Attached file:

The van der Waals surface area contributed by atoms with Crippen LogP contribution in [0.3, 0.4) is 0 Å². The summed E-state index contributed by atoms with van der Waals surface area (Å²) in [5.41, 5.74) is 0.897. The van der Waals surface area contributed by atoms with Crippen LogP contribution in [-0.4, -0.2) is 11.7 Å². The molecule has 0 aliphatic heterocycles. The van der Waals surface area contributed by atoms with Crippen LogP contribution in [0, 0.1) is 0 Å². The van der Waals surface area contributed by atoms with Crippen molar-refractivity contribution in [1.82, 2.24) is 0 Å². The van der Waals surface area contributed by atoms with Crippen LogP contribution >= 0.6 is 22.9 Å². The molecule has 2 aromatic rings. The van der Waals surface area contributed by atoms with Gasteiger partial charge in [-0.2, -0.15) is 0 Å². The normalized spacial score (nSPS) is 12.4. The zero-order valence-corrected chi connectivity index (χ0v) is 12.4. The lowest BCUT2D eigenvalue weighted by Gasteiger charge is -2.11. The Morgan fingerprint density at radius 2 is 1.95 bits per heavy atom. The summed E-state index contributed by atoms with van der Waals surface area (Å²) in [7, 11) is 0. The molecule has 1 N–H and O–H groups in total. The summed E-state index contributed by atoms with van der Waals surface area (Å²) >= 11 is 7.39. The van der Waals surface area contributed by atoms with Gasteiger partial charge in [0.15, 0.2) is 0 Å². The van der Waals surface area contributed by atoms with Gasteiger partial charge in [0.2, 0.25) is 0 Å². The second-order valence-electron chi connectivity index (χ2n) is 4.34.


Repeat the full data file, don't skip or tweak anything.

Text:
The van der Waals surface area contributed by atoms with Crippen LogP contribution in [0.3, 0.4) is 0 Å². The summed E-state index contributed by atoms with van der Waals surface area (Å²) in [5.41, 5.74) is 0.897. The van der Waals surface area contributed by atoms with Crippen LogP contribution in [-0.4, -0.2) is 11.7 Å². The molecule has 0 aliphatic heterocycles. The van der Waals surface area contributed by atoms with Crippen LogP contribution in [0, 0.1) is 0 Å². The van der Waals surface area contributed by atoms with Crippen molar-refractivity contribution in [1.82, 2.24) is 0 Å². The van der Waals surface area contributed by atoms with Crippen LogP contribution >= 0.6 is 22.9 Å². The molecule has 2 aromatic rings. The van der Waals surface area contributed by atoms with Gasteiger partial charge in [-0.2, -0.15) is 0 Å². The normalized spacial score (nSPS) is 12.4. The zero-order valence-corrected chi connectivity index (χ0v) is 12.4. The lowest BCUT2D eigenvalue weighted by Gasteiger charge is -2.11. The Morgan fingerprint density at radius 2 is 1.95 bits per heavy atom. The summed E-state index contributed by atoms with van der Waals surface area (Å²) in [7, 11) is 0. The molecule has 1 N–H and O–H groups in total. The summed E-state index contributed by atoms with van der Waals surface area (Å²) >= 11 is 7.39. The van der Waals surface area contributed by atoms with Gasteiger partial charge in [0.15, 0.2) is 0 Å². The van der Waals surface area contributed by atoms with Gasteiger partial charge in [0.2, 0.25) is 0 Å². The second-order valence-electron chi connectivity index (χ2n) is 4.34.